December 2007
Volume 7, Issue 15
Free
OSA Fall Vision Meeting Abstract  |   December 2007
Single Opponent and Double Opponent Cells in Macaque Striate Cortex
Author Affiliations
  • Robert M. Shapley
    Neural Science, NYU
  • Johnson
    Neurobiology, Duke University
  • Mike Hawken
    Neural Science, NYU
Journal of Vision December 2007, Vol.7, 1. doi:10.1167/7.15.1
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      Robert M. Shapley, Johnson, Mike Hawken; Single Opponent and Double Opponent Cells in Macaque Striate Cortex. Journal of Vision 2007;7(15):1. doi: 10.1167/7.15.1.

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      © ARVO (1962-2015); The Authors (2016-present)

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Abstract

There are multiple transformations of color signals in V1 cortex, and these different color mechanisms may contribute separately to visual perception of color boundaries and colored regions. There are single-opponent neurons that respond best to low spatial frequencies or large regions of color. There are double opponent neurons that are spatially tuned for colored and often also for achromatic patterns. The double-opponent cells are also tuned for orientation of colored and achromatic patterns. Finally there are color-blind neurons that sum cone input signals rather than subtracting as the opponent varieties do. Each of these types of visual neuron probably plays a role in color vision.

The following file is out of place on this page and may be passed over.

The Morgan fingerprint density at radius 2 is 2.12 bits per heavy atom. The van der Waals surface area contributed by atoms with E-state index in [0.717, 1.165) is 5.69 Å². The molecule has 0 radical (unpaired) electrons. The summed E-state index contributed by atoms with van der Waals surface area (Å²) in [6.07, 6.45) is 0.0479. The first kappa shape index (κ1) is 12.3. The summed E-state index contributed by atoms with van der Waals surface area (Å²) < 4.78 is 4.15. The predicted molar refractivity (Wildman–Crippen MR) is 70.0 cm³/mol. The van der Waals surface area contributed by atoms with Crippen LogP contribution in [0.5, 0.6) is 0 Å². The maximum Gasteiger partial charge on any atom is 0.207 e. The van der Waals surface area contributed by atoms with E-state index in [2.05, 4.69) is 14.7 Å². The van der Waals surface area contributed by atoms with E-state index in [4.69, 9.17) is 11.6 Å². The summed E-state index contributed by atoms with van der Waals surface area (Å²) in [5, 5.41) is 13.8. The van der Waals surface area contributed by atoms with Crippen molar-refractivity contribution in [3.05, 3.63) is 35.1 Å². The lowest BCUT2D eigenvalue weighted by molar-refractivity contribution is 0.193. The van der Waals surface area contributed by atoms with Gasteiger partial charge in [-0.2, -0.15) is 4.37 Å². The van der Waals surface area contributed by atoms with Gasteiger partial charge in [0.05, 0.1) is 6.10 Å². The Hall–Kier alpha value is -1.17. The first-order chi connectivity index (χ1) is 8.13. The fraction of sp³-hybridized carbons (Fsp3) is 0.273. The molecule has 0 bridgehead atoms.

Shapley, R. M. Johnson, E. Hawken, M. (2007). Single Opponent and Double Opponent Cells in Macaque Striate Cortex [Abstract]. Journal of Vision, 7(15):1, 1a, http://journalofvision.org/7/15/1/, doi:10.1167/7.15.1. [CrossRef]
Footnotes
 NEI EY01472 NEI EY 08300
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